By Steve Gunn

LANSING, Mich. – The unions promised violence, and that’s what they delivered to people who didn’t agree with their position.

About 10,000 union protesters gathered on the lawn of the state capitol Tuesday to vent their anger about new right-to-work laws that were quickly passed by the state legislature and signed by Gov. Rick Snyder.

In some cases anger turned to violence.

The main victims were staffers and members of Americans for Prosperity-Michigan, a conservative organization that had a tent on the east lawn of the state capitol during the protests.


The tent sported a banner that said “worker freedom,” and that was apparently enough to incite the mob.

Around noon a group of union thugs reportedly knocked down the tent, threw rocks and other items at AFP staffers and chased them off the capitol lawn.

On Thursday leaders of AFP held a press conference at the capitol to demand an investigation of the incident and the alleged lack of police response, according to a report from the Lansing State Journal.

Tim Bos, of the Michigan Freedom to Work Coalition, said union thugs were throwing rocks, beer cans and swinging sticks at right to work supporters near the AFP tent. He said a friend approached nearby Lansing police officers for help, but the officers only laughed and failed to offer assistance.

AFP staffers say they made numerous calls to the 911 police dispatch line and never received a response.

Doug DuRussel, who uses a wheelchair, said he was inside the tent when protesters started to untie some of the straps that held it up. He said various protesters shoved him and kicked his wheelchair.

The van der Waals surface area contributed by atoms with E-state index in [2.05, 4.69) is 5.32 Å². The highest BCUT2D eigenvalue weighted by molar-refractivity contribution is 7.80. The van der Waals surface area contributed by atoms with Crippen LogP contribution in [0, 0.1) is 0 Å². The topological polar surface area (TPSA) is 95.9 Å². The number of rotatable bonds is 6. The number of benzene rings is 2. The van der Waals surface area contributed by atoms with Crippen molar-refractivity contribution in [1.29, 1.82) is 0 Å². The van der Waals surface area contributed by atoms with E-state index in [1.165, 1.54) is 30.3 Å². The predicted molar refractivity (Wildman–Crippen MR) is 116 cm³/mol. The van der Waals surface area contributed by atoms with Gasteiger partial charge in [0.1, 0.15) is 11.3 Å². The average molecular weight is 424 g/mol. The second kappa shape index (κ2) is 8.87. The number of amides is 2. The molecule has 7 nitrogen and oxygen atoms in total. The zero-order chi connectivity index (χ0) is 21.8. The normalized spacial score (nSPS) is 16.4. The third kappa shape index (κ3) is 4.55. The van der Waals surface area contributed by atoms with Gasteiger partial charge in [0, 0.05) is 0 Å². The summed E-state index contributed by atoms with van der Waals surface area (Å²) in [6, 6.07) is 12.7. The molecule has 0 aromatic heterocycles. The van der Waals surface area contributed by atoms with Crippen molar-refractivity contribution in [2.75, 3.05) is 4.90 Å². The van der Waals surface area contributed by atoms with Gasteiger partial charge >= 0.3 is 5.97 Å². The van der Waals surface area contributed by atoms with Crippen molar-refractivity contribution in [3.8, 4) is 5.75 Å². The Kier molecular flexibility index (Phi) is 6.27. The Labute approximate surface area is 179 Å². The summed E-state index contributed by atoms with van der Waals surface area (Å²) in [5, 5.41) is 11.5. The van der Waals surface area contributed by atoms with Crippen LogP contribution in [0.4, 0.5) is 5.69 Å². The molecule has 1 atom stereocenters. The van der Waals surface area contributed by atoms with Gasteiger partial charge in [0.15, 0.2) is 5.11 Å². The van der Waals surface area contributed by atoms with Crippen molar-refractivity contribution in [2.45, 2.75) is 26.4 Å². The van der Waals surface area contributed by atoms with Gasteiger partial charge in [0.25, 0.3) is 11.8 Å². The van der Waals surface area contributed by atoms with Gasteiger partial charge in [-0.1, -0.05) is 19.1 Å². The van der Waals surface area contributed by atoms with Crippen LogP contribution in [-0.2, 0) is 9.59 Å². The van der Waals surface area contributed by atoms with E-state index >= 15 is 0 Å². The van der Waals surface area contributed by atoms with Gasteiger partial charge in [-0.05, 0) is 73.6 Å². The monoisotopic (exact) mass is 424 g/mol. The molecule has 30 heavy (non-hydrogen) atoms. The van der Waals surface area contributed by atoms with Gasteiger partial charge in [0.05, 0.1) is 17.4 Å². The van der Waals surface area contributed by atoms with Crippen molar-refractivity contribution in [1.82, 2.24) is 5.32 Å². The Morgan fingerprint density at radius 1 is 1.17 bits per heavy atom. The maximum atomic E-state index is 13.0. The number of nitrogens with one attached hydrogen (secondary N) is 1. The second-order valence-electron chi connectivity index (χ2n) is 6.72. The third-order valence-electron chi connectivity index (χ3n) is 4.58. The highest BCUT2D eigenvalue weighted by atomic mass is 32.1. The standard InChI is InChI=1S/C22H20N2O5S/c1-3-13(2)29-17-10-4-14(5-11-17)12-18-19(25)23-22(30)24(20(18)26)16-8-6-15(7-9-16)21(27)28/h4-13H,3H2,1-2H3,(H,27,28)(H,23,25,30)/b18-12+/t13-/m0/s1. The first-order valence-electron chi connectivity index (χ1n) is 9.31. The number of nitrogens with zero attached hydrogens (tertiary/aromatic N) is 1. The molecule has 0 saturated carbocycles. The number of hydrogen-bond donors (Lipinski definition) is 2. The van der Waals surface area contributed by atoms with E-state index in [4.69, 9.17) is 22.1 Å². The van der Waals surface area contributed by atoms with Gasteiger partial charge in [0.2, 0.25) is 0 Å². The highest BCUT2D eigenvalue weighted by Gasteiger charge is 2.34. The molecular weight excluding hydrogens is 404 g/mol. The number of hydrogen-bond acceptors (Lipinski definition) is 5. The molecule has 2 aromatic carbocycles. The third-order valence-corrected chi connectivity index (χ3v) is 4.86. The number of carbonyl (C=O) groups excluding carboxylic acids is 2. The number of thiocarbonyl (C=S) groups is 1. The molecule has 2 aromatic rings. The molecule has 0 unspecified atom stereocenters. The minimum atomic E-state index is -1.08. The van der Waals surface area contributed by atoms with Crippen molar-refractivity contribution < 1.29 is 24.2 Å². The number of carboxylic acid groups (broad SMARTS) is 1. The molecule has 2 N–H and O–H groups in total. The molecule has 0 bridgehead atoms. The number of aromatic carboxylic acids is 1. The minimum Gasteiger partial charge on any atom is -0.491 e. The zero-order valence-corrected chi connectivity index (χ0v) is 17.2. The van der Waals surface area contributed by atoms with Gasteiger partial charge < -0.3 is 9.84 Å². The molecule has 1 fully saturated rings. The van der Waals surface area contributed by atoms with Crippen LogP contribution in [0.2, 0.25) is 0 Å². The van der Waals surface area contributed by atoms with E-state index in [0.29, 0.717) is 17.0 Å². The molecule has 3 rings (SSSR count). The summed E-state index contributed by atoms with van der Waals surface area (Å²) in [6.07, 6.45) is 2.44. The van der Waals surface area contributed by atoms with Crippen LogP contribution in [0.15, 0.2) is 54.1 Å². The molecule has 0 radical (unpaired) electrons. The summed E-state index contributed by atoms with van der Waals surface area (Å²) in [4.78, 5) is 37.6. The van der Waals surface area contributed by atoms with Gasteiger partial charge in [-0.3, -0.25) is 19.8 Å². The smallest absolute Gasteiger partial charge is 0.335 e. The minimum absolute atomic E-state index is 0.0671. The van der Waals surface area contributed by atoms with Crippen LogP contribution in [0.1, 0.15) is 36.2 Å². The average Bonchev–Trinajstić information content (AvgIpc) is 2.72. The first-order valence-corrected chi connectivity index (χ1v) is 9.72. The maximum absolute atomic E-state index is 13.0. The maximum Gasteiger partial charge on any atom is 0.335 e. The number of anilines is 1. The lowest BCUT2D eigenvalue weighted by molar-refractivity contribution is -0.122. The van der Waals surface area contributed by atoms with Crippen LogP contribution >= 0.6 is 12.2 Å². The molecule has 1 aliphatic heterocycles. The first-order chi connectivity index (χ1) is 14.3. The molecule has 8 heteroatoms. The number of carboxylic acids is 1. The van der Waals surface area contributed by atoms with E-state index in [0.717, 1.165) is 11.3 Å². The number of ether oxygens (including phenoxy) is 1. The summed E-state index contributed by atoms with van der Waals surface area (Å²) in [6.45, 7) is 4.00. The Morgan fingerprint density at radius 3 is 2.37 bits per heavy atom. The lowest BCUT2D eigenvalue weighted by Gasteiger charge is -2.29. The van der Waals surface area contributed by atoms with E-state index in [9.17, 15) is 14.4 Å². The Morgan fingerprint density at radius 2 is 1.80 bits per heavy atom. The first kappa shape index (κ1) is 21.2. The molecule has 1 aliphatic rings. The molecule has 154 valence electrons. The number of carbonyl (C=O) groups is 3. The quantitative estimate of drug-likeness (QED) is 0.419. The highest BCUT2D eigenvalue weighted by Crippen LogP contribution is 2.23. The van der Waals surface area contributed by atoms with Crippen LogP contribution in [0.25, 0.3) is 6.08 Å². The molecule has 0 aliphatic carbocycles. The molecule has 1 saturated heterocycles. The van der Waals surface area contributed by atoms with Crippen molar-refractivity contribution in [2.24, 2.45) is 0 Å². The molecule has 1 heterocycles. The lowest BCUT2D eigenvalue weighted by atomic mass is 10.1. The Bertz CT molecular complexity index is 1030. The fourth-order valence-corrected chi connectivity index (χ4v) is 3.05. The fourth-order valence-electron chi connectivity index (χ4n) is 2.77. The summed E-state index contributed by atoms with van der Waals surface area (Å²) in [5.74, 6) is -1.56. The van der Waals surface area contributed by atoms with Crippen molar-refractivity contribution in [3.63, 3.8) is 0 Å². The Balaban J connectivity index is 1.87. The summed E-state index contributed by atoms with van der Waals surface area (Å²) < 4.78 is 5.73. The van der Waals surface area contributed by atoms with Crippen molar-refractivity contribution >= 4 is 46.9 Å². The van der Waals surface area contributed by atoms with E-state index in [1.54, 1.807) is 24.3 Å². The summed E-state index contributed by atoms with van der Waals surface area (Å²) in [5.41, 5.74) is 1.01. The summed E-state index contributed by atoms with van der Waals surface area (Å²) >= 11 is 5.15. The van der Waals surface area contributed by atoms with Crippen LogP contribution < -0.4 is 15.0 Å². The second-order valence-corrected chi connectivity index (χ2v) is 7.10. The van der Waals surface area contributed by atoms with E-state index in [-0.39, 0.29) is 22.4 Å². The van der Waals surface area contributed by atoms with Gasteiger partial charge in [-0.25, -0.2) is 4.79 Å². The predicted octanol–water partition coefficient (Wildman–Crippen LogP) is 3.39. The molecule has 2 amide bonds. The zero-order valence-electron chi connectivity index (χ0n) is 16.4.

“People were telling me to go away, telling me that I should be ashamed,” he said.

Clint Tarver, a local hot dog vendor hired by AFP to serve its members, said his equipment was destroyed by protesters.

“It was just outrageous,” Tarver, who is black, was quoted as saying. “They said I was on the wrong side. They called me ‘Uncle Tom.’ They called me the ‘n’ word.”

Scott Hagerstrom, director of AFP-Michigan, was particularly upset by the lack of police response to calls for help. He called on Lansing Mayor Virg Bernero and other officials to investigate the incident.

“There were people who could have been seriously injured,” Hagerstrom said during the press conference. “We want to know why 911 calls were ignored, why there was no follow-up on those calls.”

A state police official said there was a response to the calls, but by the time officers managed to get through the huge crowd the incident was over and people had dispersed.

In an editorial published Wednesday, the Oakland Press said the violence hurt the union cause.

“The right to protest is one of the fundamental freedoms we enjoy,” the editorial said. “But no one has the right to do violence upon another human being nor tear down or burn buildings to make their point.

“Violence begets violence. It never makes its point because the people only remember the sounds of people screaming and images of rage.

“Union rights in Michigan took a step backward, not because of the new legislation, but because of the unacceptable mob behavior of protesters.”

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